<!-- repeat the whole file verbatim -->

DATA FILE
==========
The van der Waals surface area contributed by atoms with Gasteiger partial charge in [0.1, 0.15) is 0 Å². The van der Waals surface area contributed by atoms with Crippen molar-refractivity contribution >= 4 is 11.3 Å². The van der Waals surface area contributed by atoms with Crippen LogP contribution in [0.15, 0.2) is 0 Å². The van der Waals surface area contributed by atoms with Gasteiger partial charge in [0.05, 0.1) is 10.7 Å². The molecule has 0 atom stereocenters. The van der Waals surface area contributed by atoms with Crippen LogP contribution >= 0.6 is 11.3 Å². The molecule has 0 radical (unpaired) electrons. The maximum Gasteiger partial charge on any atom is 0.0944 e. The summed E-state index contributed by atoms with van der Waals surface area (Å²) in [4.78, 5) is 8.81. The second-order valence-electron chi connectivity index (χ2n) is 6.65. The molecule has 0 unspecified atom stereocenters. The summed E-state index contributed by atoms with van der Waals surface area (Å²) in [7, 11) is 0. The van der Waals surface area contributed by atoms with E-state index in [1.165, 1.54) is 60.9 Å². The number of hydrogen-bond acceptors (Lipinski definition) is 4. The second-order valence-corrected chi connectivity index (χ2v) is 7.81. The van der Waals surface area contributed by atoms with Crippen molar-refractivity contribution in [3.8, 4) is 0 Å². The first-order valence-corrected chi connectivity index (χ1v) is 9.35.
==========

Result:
The van der Waals surface area contributed by atoms with Gasteiger partial charge in [0.1, 0.15) is 0 Å². The van der Waals surface area contributed by atoms with Crippen molar-refractivity contribution >= 4 is 11.3 Å². The van der Waals surface area contributed by atoms with Crippen LogP contribution in [0.15, 0.2) is 0 Å². The van der Waals surface area contributed by atoms with Gasteiger partial charge in [0.05, 0.1) is 10.7 Å². The molecule has 0 atom stereocenters. The van der Waals surface area contributed by atoms with Crippen LogP contribution >= 0.6 is 11.3 Å². The molecule has 0 radical (unpaired) electrons. The maximum Gasteiger partial charge on any atom is 0.0944 e. The summed E-state index contributed by atoms with van der Waals surface area (Å²) in [4.78, 5) is 8.81. The second-order valence-electron chi connectivity index (χ2n) is 6.65. The molecule has 0 unspecified atom stereocenters. The summed E-state index contributed by atoms with van der Waals surface area (Å²) in [7, 11) is 0. The van der Waals surface area contributed by atoms with E-state index in [1.165, 1.54) is 60.9 Å². The number of hydrogen-bond acceptors (Lipinski definition) is 4. The second-order valence-corrected chi connectivity index (χ2v) is 7.81. The van der Waals surface area contributed by atoms with Crippen molar-refractivity contribution in [3.8, 4) is 0 Å². The first-order valence-corrected chi connectivity index (χ1v) is 9.35.